Jeff Smith: What assessment he has made of the advice of the Advisory Council on the Misuse of Drugs on the level of funding for drug treatment services.
Jeff Smith: The ACMD says: “England had built a world class drug treatment system… This system is now being dismantled due to reductions in resources.” More than 100 local authorities have had to reduce spending on addiction services this year as a result of Government cuts. Will that reduction in addiction treatment budgets not just cost the NHS more in the long term?
Jeff Smith: Last week, the Advisory Council on the Misuse of Drugs published a report noting that addiction services are facing disproportionate and severe cuts in funding, hitting the amount and quality of treatment across England. May we have a statement or a debate on how the Government are going to respond to the report and address the problem?
Jeff Smith: The Minister says that we should look at the evidence. The evidence is that Greater Manchester police has lost 2,000 staff—officers—since 2010 as a result of Government cuts, and the strain is showing right across south Manchester. How can she claim that these unfunded rises are affordable for police forces such as Greater Manchester police when they are already desperately short of funds?
Jeff Smith: To ask the Secretary of State what progress he has made on assessing the recommendations of the Taylor review of modern working practices.
Jeff Smith: Taylor agreed that we needed to ensure that the self-employed were genuinely self-employed and to strengthen their rights. A Labour Government would shift the burden of proof, so that the law would assume that a worker was an employee unless the employer could prove otherwise. We would set up a dedicated commission to modernise the law on employment status. Why cannot this Government commit...
Jeff Smith: What recent estimate she has made of the level of teacher shortages.
Jeff Smith: That is a very complacent answer. The Secretary of State’s predecessor, the right hon. Member for Loughborough (Nicky Morgan), said that the public sector pay cap is having a clear impact on recruitment and retention. Does the Minister agree with his right hon. Friend that the policy makes it harder to recruit the teachers we need?
Jeff Smith: To ask the Secretary of State for the Home Department, what evidence in favour of decriminalisation she considered in drafting the Drug Strategy 2017.
Jeff Smith: To ask the Secretary of State for the Home Department, what assessment she has made of the Advisory Council on the Misuse of Drugs's recommendation that the treatment services that are most effective will be those that combine harm reduction services with support to recovery.
Jeff Smith: To ask the Secretary of State for the Home Department, what funding her Department has provided to (a) support the implementation of the Drug Strategy 2017 and (b) evaluate the effect of that strategy.
Jeff Smith: To ask the Secretary of State for the Home Department, if she will allocate additional funding to evaluate the effect of the Psychoactive Substances Act 2016 on harm reduction.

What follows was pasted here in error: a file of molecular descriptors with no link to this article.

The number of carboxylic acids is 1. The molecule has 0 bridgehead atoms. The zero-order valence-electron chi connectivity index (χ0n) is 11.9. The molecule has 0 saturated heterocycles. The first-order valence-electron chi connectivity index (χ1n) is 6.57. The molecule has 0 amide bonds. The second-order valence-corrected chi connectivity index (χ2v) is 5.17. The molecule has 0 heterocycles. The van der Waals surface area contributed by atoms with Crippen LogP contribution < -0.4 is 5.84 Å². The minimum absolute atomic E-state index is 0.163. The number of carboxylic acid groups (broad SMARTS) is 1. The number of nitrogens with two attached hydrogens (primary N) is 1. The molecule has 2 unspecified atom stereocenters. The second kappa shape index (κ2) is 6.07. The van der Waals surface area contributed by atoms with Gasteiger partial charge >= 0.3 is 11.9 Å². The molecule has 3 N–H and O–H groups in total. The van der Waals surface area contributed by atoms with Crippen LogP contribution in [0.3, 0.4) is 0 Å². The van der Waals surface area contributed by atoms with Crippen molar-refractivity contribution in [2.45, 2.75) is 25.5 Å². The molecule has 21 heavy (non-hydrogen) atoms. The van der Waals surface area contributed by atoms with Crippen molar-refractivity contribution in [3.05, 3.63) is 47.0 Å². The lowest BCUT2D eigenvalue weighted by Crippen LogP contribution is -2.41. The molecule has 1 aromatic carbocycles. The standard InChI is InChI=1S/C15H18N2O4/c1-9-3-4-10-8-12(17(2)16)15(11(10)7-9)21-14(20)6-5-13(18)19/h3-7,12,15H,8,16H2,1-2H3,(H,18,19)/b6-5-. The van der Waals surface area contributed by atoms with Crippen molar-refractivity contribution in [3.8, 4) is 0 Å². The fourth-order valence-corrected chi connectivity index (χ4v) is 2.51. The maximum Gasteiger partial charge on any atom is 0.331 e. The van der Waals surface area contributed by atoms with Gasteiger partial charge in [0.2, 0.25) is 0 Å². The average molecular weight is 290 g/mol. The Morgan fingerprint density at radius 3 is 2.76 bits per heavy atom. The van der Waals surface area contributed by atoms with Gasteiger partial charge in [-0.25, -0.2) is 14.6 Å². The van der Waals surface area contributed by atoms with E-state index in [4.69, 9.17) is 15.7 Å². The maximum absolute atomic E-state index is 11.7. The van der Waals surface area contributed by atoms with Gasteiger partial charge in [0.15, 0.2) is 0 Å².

Jeff Smith: To ask the Secretary of State for Environment, Food and Rural Affairs, whether the Government's air quality strategy will include charging clean air zones.
Jeff Smith: May I congratulate my hon. Friend the Member for Slough (Mr Dhesi) on a really excellent speech? It was a privilege to be here for the first maiden speech by a brightly coloured turbaned Sikh. I am looking forward to a number of maiden speeches today. In my own maiden speech two years ago, I said among other things that I looked forward to arguing for reform of our drug laws. There has been...
Jeff Smith: No, I do not agree with the hon. Gentleman, because I do not think that is the evidence and I do not think that is the message. There is a host of evidence through the years that cannabis is far less dangerous than alcohol.
Jeff Smith: That is absolutely right. We talked earlier about the use of skunk, which has very high THC content. If one were to regulate the cannabis market, one could balance the THC and CBD elements of the product and make it safer for people.
Jeff Smith: I absolutely agree with my hon. Friend. He knows it, and I suspect that very many Members in this House know it—far more than are represented here today. I think plenty on the Government side know it, too, and perhaps even the Home Secretary knows it but, because of the toxic climate of the debate around drug policy, we are not able to say so. If we legalised and regulated cannabis, we...
Jeff Smith: There is a black market in tobacco and there is a black market in alcohol, but most people do not obtain their tobacco and their alcohol from the black market. Is it not the case that there would be less temptation, and that over time there would be a reduction in the number of people using dealers?
Jeff Smith: Greater Manchester police would argue that since the Psychoactive Substances Act 2016 supply has shifted to the streets, and the product was more consistent in the head shops, whereas now it is constantly changing. Does the Minister agree that that shift is part of the reason for the epidemic of Spice use in Manchester, which is causing huge problems?
Jeff Smith: The Manchester Royal Infirmary has had to stop congenital heart surgery because staff have been leaving following the uncertainty caused by the review which the right hon. Lady referred to earlier. Patients now have to travel up to 150 miles for treatment. May we have a statement on how we can continue to deliver local congenital heart services to those patients in advance of the review?